How much of Chelsea's audacious move for Fernando Torres is motivated by manager Carlo Ancelotti's needs and requests? Looking at the evidence, Chelsea do seem to be moving to an almost American sport system with Roman Abramovich playing the role of Owner/General Manager to Carlo Ancelotti's role as Coach. In other words, Abramovich will ultimately decide the players available for the manager, and it is the manager's job to utilise what resources are given to him in terms of personnel.
Sound a bit far fetched? Consider this: Ancelotti explicitly downplayed the need for an additional striker again and again last year when directly questioned about interest in Fernando Torres, expressing his faith in Didier Drogba and Nicholas Anelka as the mentors who would serve to bring through younger talents like Salomon Kalou and Daniel Sturridge. With big money and perhaps one of Ancelotti's young attacking threats in Sturridge going the other way in return for Torres, there are obvious questions as to who exactly is chasing this transfer: Ancelotti or Abramovich?
Indeed, Ancelotti made a point of continually highlighting his belief in bringing through a talented crop of young players along with Sturridge which including Josh McEachran, Gael Kakuta and Jeffrey Bruma. Yet the impact these youngsters were supposedly set to make in helping the Club retain its League Title never happened. Ancelotti appeared to cast some strong doubt on just how ready these young talents are.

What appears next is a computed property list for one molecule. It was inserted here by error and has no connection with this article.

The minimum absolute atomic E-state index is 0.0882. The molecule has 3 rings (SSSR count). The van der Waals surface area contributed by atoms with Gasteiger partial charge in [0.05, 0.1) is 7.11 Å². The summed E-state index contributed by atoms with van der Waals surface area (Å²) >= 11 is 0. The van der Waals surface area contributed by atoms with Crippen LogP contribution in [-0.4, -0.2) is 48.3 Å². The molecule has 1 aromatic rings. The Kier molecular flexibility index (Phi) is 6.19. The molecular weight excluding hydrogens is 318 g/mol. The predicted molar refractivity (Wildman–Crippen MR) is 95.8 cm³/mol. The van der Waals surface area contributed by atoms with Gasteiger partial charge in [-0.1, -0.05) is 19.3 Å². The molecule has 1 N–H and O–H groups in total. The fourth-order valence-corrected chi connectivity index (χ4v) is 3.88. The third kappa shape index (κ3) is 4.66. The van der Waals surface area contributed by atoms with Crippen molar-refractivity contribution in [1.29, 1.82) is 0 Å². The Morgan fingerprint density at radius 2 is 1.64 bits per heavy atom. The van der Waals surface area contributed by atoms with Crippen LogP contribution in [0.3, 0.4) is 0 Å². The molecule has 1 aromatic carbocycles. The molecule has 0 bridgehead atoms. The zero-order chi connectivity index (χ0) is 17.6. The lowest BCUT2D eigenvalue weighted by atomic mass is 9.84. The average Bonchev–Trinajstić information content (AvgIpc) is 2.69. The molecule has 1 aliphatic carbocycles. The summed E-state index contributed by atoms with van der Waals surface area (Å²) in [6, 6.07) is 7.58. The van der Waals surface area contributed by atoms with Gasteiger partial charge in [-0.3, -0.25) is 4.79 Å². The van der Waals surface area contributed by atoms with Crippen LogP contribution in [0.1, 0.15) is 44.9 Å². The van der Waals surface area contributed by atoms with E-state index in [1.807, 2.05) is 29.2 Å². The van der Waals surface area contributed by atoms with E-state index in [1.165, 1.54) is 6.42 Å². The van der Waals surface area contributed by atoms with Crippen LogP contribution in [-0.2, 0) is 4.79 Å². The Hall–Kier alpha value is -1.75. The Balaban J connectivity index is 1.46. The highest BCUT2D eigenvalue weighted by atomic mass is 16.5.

Regardless of that fact though, and the fact that Didier Drogba has had a considerable dip in form, it does seem odd that the Club is about to smash the British transfer record on a player who the manager explicitly downplayed interest in just months ago. It seems likely that this signing, a true statement of intent, is being driven by Roman Abramovich who has recognised that in his eyes his manager does not have the tools at his disposable to meet the Club's lofty ambitions once more.
The proof is in the pudding, though: if the Fernando Torres signing, spectacular as it is, leaves Ancelotti without the talented young centre-half he wanted and would have preferred in David Luiz, it will be more evidence still that any manager who takes the reigns at Chelsea is living in Roman Abramovich's Chelsea World.